A hero with the severed hand – Maya and Norse star lore parallels

In one of the previous posts, I have shown how the Norse creation myth described in Eda revolves around the winter sky. The giant Ymir is in fact, Orion. Here is that illustration again:

The binding of the Fenrir

In a fascinating journey through mythology and the stars, our exploration into Norse mythology deepens with the story of “The Binding of the Fenrir,” found in the Prose Edda.

Fenrir, a formidable wolf, posed such a threat to the Norse gods that they devised an unbreakable magical fetter under the guise of testing his strength. Fenrir agreed to the challenge, but only if one god would risk placing a hand in his mouth.


The brave god Týr stepped forward, ultimately sacrificing his hand when Fenrir realized the deception. This act of bravery and betrayal is why Týr is often depicted as one-handed.

This tale, I propose, might be rooted in the ancient star lore. The constellation Lupus, known as the Wolf, is notable in the skies and has been since its documentation by Ptolemy around 150 AD. Historically marking the fall equinox between 4,700-2,500BC, Lupus symbolized a critical time for ancient societies, warning them of the wolves’ increased danger as they prepared for winter.

Fenrir – the constellation Lupus

Adjacent to Lupus in the sky is the constellation Scorpius, which intriguingly resembles a severed hand. Next to it, the constellation Centaurus, is often depicted as a “wolf-slayer”.

This celestial arrangement may have influenced how Týr, often shown riding a horse and wielding a spear like Centaurus, was represented in Norse art alongside Fenrir.

Here are some comparisons between these constellations and the Nordic art:

Hercules and Cerberus

On a tomnb fresco from Giugliano, Italy, we see that even the myth of Hercules contained the same imagery. Hercules placed his arm in the mouth of Cerberus, as his task was to subdue him without weapons.

It makes perfect sense that these myths don’t use scorpions to symbolize the Scorpio constellation, as scorpions aren’t native to northern regions. Instead, using a “hand” as a symbol is more appropriate and relatable.

But for this myth to make sense, it’s necessary to connect it to a significant astronomical event. The most likely event for the Scorpius constellation is the autumn equinox. Therefore, the myth’s timeframe would likely be around 4,700-2,500 BC, a period that was crucial for ancient star lore, as demonstrated in the illustration bellow.

The image also illustrates how Scorpio was occasionally substituted with another more familiar symbol in the north. At times, this was an eagle, represented by the Aquila constellation, which is located directly behind Scorpio.

Norse – Maya parallels

In another part of the world, Mayan mythology also has a hero with a severed hand in its tales. The formidable bird Vucub Caquix, masquerading as the Sun and Moon, loses a battle to the Maya hero twins.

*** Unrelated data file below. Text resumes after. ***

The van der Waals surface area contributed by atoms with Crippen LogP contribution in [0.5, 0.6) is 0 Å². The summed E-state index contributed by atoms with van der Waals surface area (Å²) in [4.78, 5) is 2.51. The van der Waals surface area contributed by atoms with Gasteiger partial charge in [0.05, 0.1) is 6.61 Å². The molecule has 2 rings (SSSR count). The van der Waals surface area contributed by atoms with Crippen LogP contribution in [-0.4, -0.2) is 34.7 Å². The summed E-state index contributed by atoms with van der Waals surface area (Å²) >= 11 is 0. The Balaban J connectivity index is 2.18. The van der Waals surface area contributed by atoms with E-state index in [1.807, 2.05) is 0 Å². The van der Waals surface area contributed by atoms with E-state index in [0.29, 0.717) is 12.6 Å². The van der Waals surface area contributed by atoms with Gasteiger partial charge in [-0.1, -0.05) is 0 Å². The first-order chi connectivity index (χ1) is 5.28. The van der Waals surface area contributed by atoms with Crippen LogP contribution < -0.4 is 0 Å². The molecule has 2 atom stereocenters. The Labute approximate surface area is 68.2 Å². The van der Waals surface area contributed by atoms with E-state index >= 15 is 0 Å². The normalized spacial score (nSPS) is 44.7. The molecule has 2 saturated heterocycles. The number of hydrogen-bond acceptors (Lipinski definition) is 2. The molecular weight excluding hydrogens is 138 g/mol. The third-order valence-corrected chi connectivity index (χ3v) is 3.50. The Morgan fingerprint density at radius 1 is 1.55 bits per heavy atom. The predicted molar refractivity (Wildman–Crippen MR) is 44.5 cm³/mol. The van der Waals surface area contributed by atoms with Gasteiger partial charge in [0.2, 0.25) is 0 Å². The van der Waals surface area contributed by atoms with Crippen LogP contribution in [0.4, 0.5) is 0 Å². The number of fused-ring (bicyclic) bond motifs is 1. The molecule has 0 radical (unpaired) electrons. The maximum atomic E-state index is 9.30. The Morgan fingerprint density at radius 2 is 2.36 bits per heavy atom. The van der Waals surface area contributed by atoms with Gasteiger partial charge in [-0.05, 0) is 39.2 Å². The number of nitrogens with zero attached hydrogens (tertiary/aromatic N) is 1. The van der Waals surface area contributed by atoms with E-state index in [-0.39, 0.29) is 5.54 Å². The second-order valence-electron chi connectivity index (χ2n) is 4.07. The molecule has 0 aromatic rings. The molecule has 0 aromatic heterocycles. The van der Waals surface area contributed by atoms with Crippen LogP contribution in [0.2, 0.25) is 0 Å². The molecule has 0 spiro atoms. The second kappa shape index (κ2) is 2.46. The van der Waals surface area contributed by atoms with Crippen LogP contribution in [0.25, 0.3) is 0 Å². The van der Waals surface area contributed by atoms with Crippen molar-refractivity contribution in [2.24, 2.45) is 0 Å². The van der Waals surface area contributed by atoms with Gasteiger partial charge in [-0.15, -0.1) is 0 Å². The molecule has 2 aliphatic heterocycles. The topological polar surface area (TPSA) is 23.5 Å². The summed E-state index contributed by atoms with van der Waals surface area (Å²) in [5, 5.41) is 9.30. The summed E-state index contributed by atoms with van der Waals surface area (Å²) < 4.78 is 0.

The twins (Gemini constellation) attacked this bird (Aquila constellation) with the blowgun, but the bird only fell from the tree, wounded. As one of the twins, Huanpu, tries to escape, his arm is torn off.

Here is an illustration of how this stellar imagery might have looked:

Maya and the classical zodiac

It is interesting to note that the Mayan image above depicts a scorpion, right next to the hero who lost his arm to a demon.

After they descended into the underworld (night sky), the Mayan twins put on masks that represent Sun and Moon. Their “adventures” are therfore depicting the movement of the Sun and the Moon through constellations.

Interestingly, along with Gemini, Scorpio, and Aquila, we may recognize other familiar constellations in these myths. For instance, one of the twins is depicted pouring water from a jug, symbolizing the constellation Aquarius.


Since the Nordic myth relates to the period of 4,700-2,500 BC, the influence on Maya via the Bering Strait Crossing migration is out of the question. But the fact is also that the Mayan myth could be a few thousand years older than the Nordic IF it relates to the equinox. Mayan story revolves Aquila and not Lupus which marked the equinox later.

In fact, the Mayan myth starts with the Gemini, and the spring equinox was in Gemini around 6,480-4,320 BC. (beginning of the New Year, new cycle) It was during this same period that the autumn equinox would have been around Aquila (!).

However, the later influence is also not out of question. Especially if we take into consideration the knowledge of the classical zodiac (and numerous other parallels between the old and the new world, starting with the pyramids). My personal belief is that the influence came via the so-called “sea people”, somewhere in the second millennium BC. There are many articles on this blog that describe how it could have happened.

I will continue to write on this topic, and in the meantime here is a video from Penn University. It inspired me to write this article.


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